Advances in hyperspectral remote sensing of vegetation and agricultural croplands: Chapter 1

By: , and 
Edited by: Prasad S. ThenkabailJohn G. Lyon, and Alfredo Huete



Recent advances in hyperspectral remote sensing (or imaging spectroscopy) demonstrate a great utility for a variety of land monitoring applications. It is now possible to be diagnostic in sensing species and plant communities using remotely sensed data and to do so in a direct and informed manner using modern tools and analyses. Hyperspectral data analyses are superior to traditional broadband analyses in spectral information. Many investigations explore and document remote sensing of vegetation and agricultural croplands. Some examples include (a) detecting plant stress [1], (b) measuring chlorophyll content of plants [2], (c) identifying small differences in percent of green vegetation cover [3], (d) extracting biochemical variables such as nitrogen and lignin [2,4–6], (e) discriminating land-cover types [7], (f) detecting crop moisture variations [8], (g) sensing subtle variations in leaf pigment concentrations [2,9,10], (h) modeling biophysical and yield characteristics of agricultural crops [6,11,12], (i) improving the detection of changes in sparse vegetation [13], and (j) assessing absolute water content in plant leaves [14]. This is a fairly detailed list but not exhaustive, meant to provide the reader with a measure of the current, proven experimental capabilities, and operational applications, and stimulate investigations of new, ambitious applications.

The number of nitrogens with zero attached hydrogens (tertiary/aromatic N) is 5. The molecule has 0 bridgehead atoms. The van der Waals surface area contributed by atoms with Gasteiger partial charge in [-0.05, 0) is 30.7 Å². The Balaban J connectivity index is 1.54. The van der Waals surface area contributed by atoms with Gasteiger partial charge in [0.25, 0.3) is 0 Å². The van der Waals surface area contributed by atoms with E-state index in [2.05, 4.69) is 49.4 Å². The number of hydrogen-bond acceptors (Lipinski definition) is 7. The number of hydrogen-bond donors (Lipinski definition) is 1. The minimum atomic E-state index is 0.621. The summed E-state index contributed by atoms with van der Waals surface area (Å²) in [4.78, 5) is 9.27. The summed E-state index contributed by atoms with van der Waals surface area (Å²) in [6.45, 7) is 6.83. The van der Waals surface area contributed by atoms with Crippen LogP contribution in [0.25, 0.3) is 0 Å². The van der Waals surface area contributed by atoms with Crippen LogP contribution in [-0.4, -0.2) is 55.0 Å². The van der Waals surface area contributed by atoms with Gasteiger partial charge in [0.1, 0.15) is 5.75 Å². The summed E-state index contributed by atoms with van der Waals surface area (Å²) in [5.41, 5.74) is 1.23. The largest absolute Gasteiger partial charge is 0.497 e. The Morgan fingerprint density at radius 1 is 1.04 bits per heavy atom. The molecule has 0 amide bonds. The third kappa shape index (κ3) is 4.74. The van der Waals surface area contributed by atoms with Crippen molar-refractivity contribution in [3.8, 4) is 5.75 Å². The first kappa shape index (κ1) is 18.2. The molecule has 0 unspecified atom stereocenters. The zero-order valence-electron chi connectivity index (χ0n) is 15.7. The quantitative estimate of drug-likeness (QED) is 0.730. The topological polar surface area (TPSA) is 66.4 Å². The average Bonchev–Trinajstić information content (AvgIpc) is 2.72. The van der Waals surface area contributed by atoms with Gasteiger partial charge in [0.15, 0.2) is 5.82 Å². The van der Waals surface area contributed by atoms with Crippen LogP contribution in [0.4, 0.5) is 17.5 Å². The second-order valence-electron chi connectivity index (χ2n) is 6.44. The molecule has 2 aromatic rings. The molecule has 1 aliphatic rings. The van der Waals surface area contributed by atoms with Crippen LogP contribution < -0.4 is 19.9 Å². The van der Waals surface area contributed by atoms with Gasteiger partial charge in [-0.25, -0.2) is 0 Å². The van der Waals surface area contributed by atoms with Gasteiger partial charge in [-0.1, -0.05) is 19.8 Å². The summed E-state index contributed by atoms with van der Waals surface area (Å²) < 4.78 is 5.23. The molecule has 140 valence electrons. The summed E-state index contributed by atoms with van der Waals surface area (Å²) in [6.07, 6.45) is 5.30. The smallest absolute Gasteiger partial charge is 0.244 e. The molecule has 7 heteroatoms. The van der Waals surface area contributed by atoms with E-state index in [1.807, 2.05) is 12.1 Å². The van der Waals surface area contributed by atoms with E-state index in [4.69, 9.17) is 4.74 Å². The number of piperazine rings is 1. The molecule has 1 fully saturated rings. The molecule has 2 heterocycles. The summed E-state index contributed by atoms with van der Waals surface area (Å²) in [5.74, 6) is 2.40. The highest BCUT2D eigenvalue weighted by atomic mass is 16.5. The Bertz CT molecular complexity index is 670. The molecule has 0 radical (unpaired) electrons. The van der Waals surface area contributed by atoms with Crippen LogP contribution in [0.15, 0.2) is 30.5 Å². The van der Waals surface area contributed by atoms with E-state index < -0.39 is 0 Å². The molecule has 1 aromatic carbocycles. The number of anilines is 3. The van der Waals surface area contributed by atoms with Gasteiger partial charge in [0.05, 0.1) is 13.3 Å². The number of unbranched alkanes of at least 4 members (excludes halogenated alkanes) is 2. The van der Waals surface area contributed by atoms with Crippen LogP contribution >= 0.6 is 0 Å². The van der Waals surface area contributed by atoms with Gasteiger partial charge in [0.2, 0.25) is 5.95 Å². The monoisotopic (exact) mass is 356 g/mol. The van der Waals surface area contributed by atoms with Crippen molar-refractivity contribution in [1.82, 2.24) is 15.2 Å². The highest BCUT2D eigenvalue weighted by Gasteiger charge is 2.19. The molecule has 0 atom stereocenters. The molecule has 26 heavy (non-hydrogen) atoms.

Publication type Book
Title Advances in hyperspectral remote sensing of vegetation and agricultural croplands: Chapter 1
ISBN 9781439845370
Year Published 2011
Language English
Publisher CRC Press
Contributing office(s) Western Geographic Science Center
Description 34 p.
Larger Work Type Book
Larger Work Title Hyperspectral remote sensing of vegetation
First page 3
Last page 36
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